This tax matter has always been a tricky season for us as a family. Maybe that's a bit too personal, but it is what it is. Most people don't know that the average pastor often is categoried differently in terms of employment. If we lose our job for some reason, there is no unemployment fund we can draw from because working for a religious, non-profit organization creates a sticky relationship with the government.
I remember my first "full-time" ministry role (note the quotes, because there's no such thing as a "part-time" ministry role that a person puts "part-time" effort into, but that's a tangent point). When I was sitting down with that church accountant for the great new adventure I was about to embark on, he shared how I wouldn't be a standard employee but rather an "independent contractor."
That sounded cool... like I'd be hanging out in the local underground with Hannibal, Face, Murock, and B.A. Baracus.
What it meant, though, was that I would have to keep track of my own financial details. The church set up an account for me to put extra money aside, which we did. Unfortunately it ended up not being enough and so that year my wife and I got slammed with a $2000 tax bill.
I know, I know... crazy, right? The real fun was that I was hired in half way through the year and so the next full year it was double that. $4000. I should have seen that coming, but I didn't.
Good times... good times.
Over the years we've learned to prepare for this season better by ensuring there is some healthy system in place between us and the church. Most of that is thanks to God providing a rather fantastic accountant who blesses us with her services each year, allowing us to get out of that hole and into a better groove.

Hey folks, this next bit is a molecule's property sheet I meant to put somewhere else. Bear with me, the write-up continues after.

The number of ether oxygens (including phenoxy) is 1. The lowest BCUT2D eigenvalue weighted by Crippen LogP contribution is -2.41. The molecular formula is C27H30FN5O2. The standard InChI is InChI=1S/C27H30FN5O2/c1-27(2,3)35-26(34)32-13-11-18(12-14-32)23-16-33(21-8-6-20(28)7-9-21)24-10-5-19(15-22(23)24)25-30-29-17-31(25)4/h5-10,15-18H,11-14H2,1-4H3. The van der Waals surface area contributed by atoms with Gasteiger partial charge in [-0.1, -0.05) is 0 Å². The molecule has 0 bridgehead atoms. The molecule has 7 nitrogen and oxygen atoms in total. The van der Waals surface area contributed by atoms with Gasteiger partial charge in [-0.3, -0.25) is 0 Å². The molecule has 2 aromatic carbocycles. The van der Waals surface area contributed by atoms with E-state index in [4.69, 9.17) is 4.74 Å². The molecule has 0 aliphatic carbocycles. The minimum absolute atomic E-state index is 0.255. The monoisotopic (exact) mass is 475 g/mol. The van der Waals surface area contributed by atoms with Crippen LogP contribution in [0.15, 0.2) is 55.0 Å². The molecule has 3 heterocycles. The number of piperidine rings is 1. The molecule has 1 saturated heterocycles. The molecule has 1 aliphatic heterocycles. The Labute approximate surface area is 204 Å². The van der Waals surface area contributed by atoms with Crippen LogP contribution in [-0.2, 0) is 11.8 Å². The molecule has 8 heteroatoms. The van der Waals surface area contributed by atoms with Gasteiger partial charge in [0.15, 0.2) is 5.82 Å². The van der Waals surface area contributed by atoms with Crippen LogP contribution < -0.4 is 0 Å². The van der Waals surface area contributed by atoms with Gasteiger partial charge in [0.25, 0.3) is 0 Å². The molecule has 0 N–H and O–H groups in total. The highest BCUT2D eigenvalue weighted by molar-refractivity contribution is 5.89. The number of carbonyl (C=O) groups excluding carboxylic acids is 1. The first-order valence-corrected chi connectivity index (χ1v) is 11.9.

I've been thinking about how this is true for us in other ways. Tax time is when you have to face your choices from the past year and figure out where you came ahead and where you fell short. Sometimes the conclusion is positive, and sometimes it's negative.
But it's also more than that - it requires an actual action step.
Like I said in the previous post, it's one thing to acknowledge God's ideas as good ideas. But practicing them is where the real audit happens. Just like you can't tell the IRS you won't follow through on what is expected, we can't ignore God by saying, "I know I'm supposed to be responsible for _______, but I'd rather _________."
At times they even go together. I love listening to Christian radio shows where someone calls in and asks, "If I get a refund back to I need to tithe on it?"
Sometimes I wonder if God laughs or cries at the questions we ask.
So... does God want you to _______? Well, if He asked you to do it, then do it.
And don't do it as a checkmark. If you see it's a pattern that is causing you to fall short with Him on a regular basis, begin to allow new patterns and structures into your life so that the situation can turn around.
Like tax season can make us aware of our spending habits, so can the Holy Spirit of God and His Word show us what is happening (or isn't happening) between us and God.
Don't run from that audit... it will lead you straight to the cross, which reminds you that Jesus Himself has stepped in to pay that debt on your behalf.
Now we know that whatever the law says, it says to those who are under the law, so that every mouth may be silenced and the whole world held accountable to God. Therefore no one will be declared righteous in his sight by observing the law; rather, through the law we become conscious of sin. (Romans 3:19-20)